Hitting the Moving Targets

By | October 9th, 2018

As club membership diversifies and club activities continue to expand, club communication strategies must also widen to cover all informational outlets and preferences.

Addison Reserve CC’s new website (pictured) was designed with simplicity in mind, emphasizing easy navigation between pages and video vignettes, including a video overview of the property on the home page.

 

The evolution of the Internet, social media and industry-specific apps has transformed the landscape of how each industry does business in today’s day and age.

Now, club and resort properties are upgrading their websites, developing apps and revising their communication best practices to make sure they are covered on all platforms when it comes to communicating with their members and guests.

Inviting Websites

Having a website and an Internet presence is one thing—but having a user-friendly site that is optimal and functional to the user experience is another.

In September, Addison Reserve Country Club in Delray Beach, Fla. announced the launch of a new website (http://www.addisonreserve.cc) that has been developed in advance of the new Healthy Lifestyle Complex that will come on stream at the club next year. A 35,000-sq. ft. facility will be the centerpiece of the complex, which will also include a new casual-dining restaurant with an indoor/outdoor bar area and covered seating; a spa; a covered, gazebo whirlpool; a free-form pool with dedicated lap lanes and beach entry; and a two-story fitness center. The complex will also include a children’s outdoor play area and indoor activity center.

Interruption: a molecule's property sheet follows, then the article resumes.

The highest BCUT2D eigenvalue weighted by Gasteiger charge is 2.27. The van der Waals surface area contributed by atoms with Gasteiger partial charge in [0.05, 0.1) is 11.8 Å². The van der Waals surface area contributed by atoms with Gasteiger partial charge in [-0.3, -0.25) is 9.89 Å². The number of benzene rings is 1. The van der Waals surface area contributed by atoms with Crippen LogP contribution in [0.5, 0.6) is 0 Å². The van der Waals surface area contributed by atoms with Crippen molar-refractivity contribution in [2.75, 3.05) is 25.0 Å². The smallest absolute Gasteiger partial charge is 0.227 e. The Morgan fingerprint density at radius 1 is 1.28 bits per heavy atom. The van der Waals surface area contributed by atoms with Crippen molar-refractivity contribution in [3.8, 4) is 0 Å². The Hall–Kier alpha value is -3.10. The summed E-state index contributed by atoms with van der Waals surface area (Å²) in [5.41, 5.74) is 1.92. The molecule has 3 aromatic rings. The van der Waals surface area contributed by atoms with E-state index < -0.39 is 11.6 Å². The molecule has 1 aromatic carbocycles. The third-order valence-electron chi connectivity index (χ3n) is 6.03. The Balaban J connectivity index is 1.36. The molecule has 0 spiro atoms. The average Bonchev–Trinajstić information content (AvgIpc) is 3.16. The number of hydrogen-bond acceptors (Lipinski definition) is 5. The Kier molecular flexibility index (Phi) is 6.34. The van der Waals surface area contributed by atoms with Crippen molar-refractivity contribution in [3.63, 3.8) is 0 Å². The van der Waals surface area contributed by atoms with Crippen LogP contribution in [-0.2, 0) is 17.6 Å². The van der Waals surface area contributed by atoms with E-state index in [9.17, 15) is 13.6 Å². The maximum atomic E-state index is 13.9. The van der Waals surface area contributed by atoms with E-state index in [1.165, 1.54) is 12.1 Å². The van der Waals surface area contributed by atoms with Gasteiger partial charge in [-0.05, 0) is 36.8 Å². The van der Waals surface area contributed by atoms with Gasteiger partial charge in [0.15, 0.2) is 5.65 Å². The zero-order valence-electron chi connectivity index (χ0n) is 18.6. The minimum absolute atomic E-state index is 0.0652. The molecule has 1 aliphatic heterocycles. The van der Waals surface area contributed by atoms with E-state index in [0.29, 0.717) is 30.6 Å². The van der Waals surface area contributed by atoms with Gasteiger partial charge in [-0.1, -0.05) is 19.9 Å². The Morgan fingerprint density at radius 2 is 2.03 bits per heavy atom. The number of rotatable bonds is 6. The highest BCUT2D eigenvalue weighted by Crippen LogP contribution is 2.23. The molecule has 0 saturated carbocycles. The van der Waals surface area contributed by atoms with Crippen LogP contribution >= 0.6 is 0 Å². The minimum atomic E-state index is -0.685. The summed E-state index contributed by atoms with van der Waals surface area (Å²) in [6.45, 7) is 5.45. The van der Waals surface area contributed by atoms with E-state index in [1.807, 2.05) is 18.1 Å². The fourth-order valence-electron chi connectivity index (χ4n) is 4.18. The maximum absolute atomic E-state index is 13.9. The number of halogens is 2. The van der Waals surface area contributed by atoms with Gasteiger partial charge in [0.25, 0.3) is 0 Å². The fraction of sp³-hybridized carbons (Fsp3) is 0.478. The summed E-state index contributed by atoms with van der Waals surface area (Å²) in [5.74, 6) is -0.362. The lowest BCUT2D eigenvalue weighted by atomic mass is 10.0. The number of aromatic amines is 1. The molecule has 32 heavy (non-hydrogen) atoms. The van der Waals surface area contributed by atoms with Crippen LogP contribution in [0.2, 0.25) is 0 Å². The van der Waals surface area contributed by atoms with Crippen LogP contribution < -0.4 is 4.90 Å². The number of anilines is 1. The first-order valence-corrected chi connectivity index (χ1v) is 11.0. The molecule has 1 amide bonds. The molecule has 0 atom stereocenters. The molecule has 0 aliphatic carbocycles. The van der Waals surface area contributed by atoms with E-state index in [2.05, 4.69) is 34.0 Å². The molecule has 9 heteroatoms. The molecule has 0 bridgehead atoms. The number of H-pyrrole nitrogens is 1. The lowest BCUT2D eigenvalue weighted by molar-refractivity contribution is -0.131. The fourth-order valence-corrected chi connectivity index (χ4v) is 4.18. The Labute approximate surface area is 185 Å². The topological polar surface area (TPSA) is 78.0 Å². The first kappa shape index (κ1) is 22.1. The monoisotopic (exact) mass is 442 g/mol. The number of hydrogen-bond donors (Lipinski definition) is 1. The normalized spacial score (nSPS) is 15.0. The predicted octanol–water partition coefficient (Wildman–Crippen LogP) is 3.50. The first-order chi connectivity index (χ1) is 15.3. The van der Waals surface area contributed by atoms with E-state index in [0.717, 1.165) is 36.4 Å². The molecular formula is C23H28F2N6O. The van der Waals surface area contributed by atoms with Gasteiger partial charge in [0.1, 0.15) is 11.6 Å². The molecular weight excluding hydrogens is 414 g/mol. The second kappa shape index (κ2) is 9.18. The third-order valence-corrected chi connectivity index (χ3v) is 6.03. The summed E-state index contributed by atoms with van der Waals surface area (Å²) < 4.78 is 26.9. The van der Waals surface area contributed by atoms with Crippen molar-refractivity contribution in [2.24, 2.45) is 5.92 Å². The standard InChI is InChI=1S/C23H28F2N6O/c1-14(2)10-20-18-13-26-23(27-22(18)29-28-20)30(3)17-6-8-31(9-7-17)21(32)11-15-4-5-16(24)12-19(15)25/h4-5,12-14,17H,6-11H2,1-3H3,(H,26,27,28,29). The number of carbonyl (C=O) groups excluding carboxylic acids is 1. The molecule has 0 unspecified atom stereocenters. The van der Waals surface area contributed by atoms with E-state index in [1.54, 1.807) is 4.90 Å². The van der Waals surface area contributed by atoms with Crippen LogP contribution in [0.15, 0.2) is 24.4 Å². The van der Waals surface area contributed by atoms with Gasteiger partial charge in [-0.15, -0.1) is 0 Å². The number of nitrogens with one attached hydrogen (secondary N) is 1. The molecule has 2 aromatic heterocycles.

“Our [new] website features a simplified layout, minimal design and color palette, easy navigation between pages, visually inspiring content with video vignettes on each custom page, and images relating to each text component,” says Gideon Heller, who directs Social Media and Content Creation for Addison Reserve.

Other features of the new site, Heller says, include “simple yet effective calls to action for each area of service, a social media widget on the footer of each page showing a real-time Instagram feed, and links to all of our social-media platforms, which have regular organic content.”

Even for those participating in clubs’ most traditional activity, a National Golf Foundation study found that social media use among golfers has more than doubled since 2011, and that the trend is being driven by the 18- and 34-yearold demographic. (Source: National Golf Foundation 2018 Technology and Golf’s Best Customers Study)

Mobile Friendliness

While it’s important to have a website that’s simple to navigate, making the site mobile-friendly has become just as essential. The National Golf Foundation (NGF) reports that 57% of Gen Xers (defined as people born between 1961-1981) are always near or connected to their mobile devices.